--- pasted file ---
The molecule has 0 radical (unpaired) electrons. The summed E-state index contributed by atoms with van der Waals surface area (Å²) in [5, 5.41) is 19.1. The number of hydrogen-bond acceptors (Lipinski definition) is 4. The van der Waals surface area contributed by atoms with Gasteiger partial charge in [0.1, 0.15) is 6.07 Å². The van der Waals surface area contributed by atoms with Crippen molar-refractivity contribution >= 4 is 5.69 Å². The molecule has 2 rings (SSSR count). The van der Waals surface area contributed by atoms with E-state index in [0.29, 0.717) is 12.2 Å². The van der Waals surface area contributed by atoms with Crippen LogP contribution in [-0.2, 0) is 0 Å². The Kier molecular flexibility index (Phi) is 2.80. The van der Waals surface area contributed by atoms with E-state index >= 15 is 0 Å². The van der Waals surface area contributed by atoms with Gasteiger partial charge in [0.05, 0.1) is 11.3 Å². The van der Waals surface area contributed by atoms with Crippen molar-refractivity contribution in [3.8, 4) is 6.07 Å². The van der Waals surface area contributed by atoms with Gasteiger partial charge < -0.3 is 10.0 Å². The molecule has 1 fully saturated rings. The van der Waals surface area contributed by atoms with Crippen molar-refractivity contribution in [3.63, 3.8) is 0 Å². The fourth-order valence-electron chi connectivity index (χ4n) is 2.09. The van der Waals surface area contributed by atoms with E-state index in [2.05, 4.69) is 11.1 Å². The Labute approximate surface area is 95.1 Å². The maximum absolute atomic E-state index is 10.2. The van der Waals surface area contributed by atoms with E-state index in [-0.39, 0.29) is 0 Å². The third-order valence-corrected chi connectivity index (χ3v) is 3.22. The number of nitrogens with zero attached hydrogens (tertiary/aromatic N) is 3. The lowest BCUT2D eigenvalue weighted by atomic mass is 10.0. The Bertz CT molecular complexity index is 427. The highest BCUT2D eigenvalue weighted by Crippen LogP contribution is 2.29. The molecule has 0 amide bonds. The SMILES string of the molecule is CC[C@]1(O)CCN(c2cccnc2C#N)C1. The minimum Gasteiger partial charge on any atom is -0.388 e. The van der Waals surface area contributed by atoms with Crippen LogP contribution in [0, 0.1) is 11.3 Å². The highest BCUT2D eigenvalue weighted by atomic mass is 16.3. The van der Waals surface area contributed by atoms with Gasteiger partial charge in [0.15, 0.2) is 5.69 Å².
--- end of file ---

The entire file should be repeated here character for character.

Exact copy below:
The molecule has 0 radical (unpaired) electrons. The summed E-state index contributed by atoms with van der Waals surface area (Å²) in [5, 5.41) is 19.1. The number of hydrogen-bond acceptors (Lipinski definition) is 4. The van der Waals surface area contributed by atoms with Gasteiger partial charge in [0.1, 0.15) is 6.07 Å². The van der Waals surface area contributed by atoms with Crippen molar-refractivity contribution >= 4 is 5.69 Å². The molecule has 2 rings (SSSR count). The van der Waals surface area contributed by atoms with E-state index in [0.29, 0.717) is 12.2 Å². The van der Waals surface area contributed by atoms with Crippen LogP contribution in [-0.2, 0) is 0 Å². The Kier molecular flexibility index (Phi) is 2.80. The van der Waals surface area contributed by atoms with E-state index >= 15 is 0 Å². The van der Waals surface area contributed by atoms with Gasteiger partial charge in [0.05, 0.1) is 11.3 Å². The van der Waals surface area contributed by atoms with Crippen molar-refractivity contribution in [3.8, 4) is 6.07 Å². The van der Waals surface area contributed by atoms with Gasteiger partial charge < -0.3 is 10.0 Å². The molecule has 1 fully saturated rings. The van der Waals surface area contributed by atoms with Crippen molar-refractivity contribution in [3.63, 3.8) is 0 Å². The fourth-order valence-electron chi connectivity index (χ4n) is 2.09. The van der Waals surface area contributed by atoms with E-state index in [2.05, 4.69) is 11.1 Å². The Labute approximate surface area is 95.1 Å². The maximum absolute atomic E-state index is 10.2. The van der Waals surface area contributed by atoms with E-state index in [-0.39, 0.29) is 0 Å². The third-order valence-corrected chi connectivity index (χ3v) is 3.22. The number of nitrogens with zero attached hydrogens (tertiary/aromatic N) is 3. The lowest BCUT2D eigenvalue weighted by atomic mass is 10.0. The Bertz CT molecular complexity index is 427. The highest BCUT2D eigenvalue weighted by Crippen LogP contribution is 2.29. The molecule has 0 amide bonds. The SMILES string of the molecule is CC[C@]1(O)CCN(c2cccnc2C#N)C1. The minimum Gasteiger partial charge on any atom is -0.388 e. The van der Waals surface area contributed by atoms with Crippen LogP contribution in [0, 0.1) is 11.3 Å². The highest BCUT2D eigenvalue weighted by atomic mass is 16.3. The van der Waals surface area contributed by atoms with Gasteiger partial charge in [0.15, 0.2) is 5.69 Å².